MUMBAI: Innovative methods of teaching and learning are to be introduced in medical colleges of the state to deal with the acute faculty shortages faced. This is expected to in the form of virtual learning platforms in 16 government medical colleges very soon. This facility may be extended to civic institutions soon.
Virtual learning is being promoted by the government to overcome faculty shortages and also make the best trainers available to students across the state. The Directorate of Medical Education(DME) is all set to launch a virtual education platform in all its medical colleges.
This new tool for imparting medical learning will help a medical student sitting in a Kolhapur Government College classroom witness a live surgery being performed by experts from Mumbai or elsewhere in the state. Lectures delivered by the best faculty across the state will be transmitted live in all the 16 government medical colleges.
Dr Pravin Shingare, Director, DMER, said, “The idea is to offer students the best of education available in government-run colleges. Our best anatomy teacher could be in a college in Akola, or the best orthopaedic surgeon could be from Nagpur. We are trying to bring them all on a single platform for all students in this process of knowledge-sharing.” Private surgeons could also, if willing, spare an hour, once in 15 days to deliver a special lecture.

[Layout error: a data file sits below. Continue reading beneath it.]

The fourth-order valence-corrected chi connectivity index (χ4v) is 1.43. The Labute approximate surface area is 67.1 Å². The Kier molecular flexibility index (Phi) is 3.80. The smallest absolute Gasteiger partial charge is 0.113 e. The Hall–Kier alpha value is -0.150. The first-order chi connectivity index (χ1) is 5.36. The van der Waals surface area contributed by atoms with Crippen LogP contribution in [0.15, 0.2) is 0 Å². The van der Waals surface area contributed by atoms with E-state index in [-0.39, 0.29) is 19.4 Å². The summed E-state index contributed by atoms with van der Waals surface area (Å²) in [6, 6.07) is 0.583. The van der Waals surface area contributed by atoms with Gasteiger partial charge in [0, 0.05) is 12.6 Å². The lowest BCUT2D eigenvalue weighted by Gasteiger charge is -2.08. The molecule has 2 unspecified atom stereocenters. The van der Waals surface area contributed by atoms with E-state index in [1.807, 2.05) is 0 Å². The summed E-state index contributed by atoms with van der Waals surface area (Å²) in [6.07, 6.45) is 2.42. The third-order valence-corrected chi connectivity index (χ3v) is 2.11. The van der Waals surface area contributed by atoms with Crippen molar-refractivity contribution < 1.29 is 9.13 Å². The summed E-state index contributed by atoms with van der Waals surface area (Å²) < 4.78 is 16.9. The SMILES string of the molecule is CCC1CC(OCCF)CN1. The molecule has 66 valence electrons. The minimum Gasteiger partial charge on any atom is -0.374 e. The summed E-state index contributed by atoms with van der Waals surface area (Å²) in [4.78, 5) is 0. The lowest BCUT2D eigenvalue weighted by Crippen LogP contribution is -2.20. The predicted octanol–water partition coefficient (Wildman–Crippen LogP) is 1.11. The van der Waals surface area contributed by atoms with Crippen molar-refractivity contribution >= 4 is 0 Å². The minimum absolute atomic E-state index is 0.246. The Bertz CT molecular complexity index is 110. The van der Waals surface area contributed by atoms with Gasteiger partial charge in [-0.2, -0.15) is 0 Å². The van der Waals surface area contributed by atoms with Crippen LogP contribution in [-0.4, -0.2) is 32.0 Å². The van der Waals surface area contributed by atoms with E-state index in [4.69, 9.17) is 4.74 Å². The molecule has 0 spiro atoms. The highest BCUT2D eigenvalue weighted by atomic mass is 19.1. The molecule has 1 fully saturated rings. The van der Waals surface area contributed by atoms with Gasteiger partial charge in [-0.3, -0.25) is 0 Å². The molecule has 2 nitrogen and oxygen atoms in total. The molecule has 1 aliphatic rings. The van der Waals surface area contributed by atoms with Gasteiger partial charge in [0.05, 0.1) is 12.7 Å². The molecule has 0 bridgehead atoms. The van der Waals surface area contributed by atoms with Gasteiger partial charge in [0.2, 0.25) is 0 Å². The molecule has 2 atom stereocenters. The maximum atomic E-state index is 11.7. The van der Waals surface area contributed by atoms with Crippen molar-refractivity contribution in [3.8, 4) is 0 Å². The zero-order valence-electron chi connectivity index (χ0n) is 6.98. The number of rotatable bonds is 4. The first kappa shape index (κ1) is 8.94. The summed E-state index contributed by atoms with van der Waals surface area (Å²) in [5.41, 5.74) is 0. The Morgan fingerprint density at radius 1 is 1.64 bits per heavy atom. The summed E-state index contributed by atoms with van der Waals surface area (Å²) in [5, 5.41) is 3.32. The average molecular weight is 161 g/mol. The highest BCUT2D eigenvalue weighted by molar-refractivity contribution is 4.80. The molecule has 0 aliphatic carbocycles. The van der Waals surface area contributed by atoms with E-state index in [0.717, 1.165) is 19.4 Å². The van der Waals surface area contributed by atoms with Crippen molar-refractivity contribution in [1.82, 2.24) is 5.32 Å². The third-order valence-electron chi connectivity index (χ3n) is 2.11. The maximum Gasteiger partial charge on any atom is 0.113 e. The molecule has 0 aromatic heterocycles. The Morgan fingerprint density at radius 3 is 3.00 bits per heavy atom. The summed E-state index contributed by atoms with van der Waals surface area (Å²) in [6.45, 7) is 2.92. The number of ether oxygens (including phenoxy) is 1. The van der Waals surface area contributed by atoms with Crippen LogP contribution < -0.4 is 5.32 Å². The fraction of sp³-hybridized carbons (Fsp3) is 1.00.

Another positive aspect of virtual platform learning will be that students will be able to watch live surgeries carried out in private hospitals.
“Currently, medical students are allowed to see the surgeries from a room outside the operation theatre. In the new set-up, all major surgeries, including angioplasty, transplant and even cancer surgeries in any hospital can be relayed live to students from 16 colleges. We can request some private hospitals too to help us with their recordings,” said Shingare.
A common time table with the related topics for these additional lectures will be released for all the 16 colleges. 2% of the regular lectures at all these colleges will be done away with, in order to accommodate the virtual platform lessons, added Shingare.
The concept of virtual platform learning has been welcomed by many experts, however, some have expressed reservations about live surgical demonstrations.
Dean, KEM Hospital, Dr Avinash Supe, while welcoming the concept of virtual learning expressed the need for refraining from live surgical demonstrations. He said, “There are ethical issues involved in the live demonstration of surgeries. It is a critical issue and is widely debated. I would rather prefer recording the surgeries and telecasting them for students later.” KEM Hospital already uses several online platforms to impart education.
Shingare countering Supe’s stand said there will not be any scope for negligence in the process, as an assistant surgeon, who is not performing the surgery, will explain it to the students, reported the TOI.
Three dental colleges who share their campuses with medical institutions will also stand to benefit from the virtual infra structure being set up for these activities.
The Association of Medical Consultants, will be partially funding the infrastructural costs entailed in the setting up of the virtual learning program, in medical colleges.